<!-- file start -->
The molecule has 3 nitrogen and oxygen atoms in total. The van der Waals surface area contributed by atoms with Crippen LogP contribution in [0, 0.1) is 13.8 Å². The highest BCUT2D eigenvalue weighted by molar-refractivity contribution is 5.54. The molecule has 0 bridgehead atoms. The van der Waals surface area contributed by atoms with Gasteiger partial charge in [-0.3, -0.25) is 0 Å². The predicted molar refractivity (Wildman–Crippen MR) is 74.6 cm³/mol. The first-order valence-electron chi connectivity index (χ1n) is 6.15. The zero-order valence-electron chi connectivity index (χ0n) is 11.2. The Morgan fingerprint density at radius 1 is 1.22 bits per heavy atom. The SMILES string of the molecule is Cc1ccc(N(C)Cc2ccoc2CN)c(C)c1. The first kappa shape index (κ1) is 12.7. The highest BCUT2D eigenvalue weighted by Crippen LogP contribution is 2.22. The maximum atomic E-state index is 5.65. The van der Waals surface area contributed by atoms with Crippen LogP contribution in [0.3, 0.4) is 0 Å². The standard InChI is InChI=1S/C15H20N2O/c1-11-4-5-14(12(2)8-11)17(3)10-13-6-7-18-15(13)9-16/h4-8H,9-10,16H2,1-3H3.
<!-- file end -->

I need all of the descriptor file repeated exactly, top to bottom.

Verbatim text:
The molecule has 3 nitrogen and oxygen atoms in total. The van der Waals surface area contributed by atoms with Crippen LogP contribution in [0, 0.1) is 13.8 Å². The highest BCUT2D eigenvalue weighted by molar-refractivity contribution is 5.54. The molecule has 0 bridgehead atoms. The van der Waals surface area contributed by atoms with Gasteiger partial charge in [-0.3, -0.25) is 0 Å². The predicted molar refractivity (Wildman–Crippen MR) is 74.6 cm³/mol. The first-order valence-electron chi connectivity index (χ1n) is 6.15. The zero-order valence-electron chi connectivity index (χ0n) is 11.2. The Morgan fingerprint density at radius 1 is 1.22 bits per heavy atom. The SMILES string of the molecule is Cc1ccc(N(C)Cc2ccoc2CN)c(C)c1. The first kappa shape index (κ1) is 12.7. The highest BCUT2D eigenvalue weighted by Crippen LogP contribution is 2.22. The maximum atomic E-state index is 5.65. The van der Waals surface area contributed by atoms with Crippen LogP contribution in [0.3, 0.4) is 0 Å². The standard InChI is InChI=1S/C15H20N2O/c1-11-4-5-14(12(2)8-11)17(3)10-13-6-7-18-15(13)9-16/h4-8H,9-10,16H2,1-3H3.